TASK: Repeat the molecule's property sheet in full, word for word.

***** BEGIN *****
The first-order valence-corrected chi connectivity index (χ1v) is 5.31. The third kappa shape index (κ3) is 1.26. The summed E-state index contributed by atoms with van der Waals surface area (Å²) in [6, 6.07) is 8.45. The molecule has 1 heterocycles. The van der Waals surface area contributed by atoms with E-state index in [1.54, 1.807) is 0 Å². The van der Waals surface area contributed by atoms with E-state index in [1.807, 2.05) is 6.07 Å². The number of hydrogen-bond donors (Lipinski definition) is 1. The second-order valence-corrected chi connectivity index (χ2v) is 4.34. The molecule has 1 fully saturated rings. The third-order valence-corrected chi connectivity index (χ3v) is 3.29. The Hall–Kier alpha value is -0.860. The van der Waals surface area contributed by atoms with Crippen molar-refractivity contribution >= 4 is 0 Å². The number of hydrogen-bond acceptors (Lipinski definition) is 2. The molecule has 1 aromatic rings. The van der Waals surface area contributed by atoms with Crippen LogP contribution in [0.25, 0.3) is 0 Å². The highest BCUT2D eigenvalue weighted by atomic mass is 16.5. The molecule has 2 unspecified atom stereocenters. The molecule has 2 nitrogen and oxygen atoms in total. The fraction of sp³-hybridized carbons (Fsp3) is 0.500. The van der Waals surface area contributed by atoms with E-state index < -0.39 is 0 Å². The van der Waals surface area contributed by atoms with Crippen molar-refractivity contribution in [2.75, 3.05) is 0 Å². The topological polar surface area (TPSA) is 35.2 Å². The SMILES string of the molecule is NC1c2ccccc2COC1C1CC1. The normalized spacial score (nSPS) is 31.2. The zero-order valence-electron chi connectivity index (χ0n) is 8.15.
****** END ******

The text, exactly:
The first-order valence-corrected chi connectivity index (χ1v) is 5.31. The third kappa shape index (κ3) is 1.26. The summed E-state index contributed by atoms with van der Waals surface area (Å²) in [6, 6.07) is 8.45. The molecule has 1 heterocycles. The van der Waals surface area contributed by atoms with E-state index in [1.54, 1.807) is 0 Å². The van der Waals surface area contributed by atoms with E-state index in [1.807, 2.05) is 6.07 Å². The number of hydrogen-bond donors (Lipinski definition) is 1. The second-order valence-corrected chi connectivity index (χ2v) is 4.34. The molecule has 1 fully saturated rings. The third-order valence-corrected chi connectivity index (χ3v) is 3.29. The Hall–Kier alpha value is -0.860. The van der Waals surface area contributed by atoms with Crippen molar-refractivity contribution >= 4 is 0 Å². The number of hydrogen-bond acceptors (Lipinski definition) is 2. The molecule has 1 aromatic rings. The van der Waals surface area contributed by atoms with Crippen LogP contribution in [0.25, 0.3) is 0 Å². The highest BCUT2D eigenvalue weighted by atomic mass is 16.5. The molecule has 2 unspecified atom stereocenters. The molecule has 2 nitrogen and oxygen atoms in total. The fraction of sp³-hybridized carbons (Fsp3) is 0.500. The van der Waals surface area contributed by atoms with E-state index < -0.39 is 0 Å². The van der Waals surface area contributed by atoms with Crippen molar-refractivity contribution in [2.75, 3.05) is 0 Å². The topological polar surface area (TPSA) is 35.2 Å². The SMILES string of the molecule is NC1c2ccccc2COC1C1CC1. The normalized spacial score (nSPS) is 31.2. The zero-order valence-electron chi connectivity index (χ0n) is 8.15.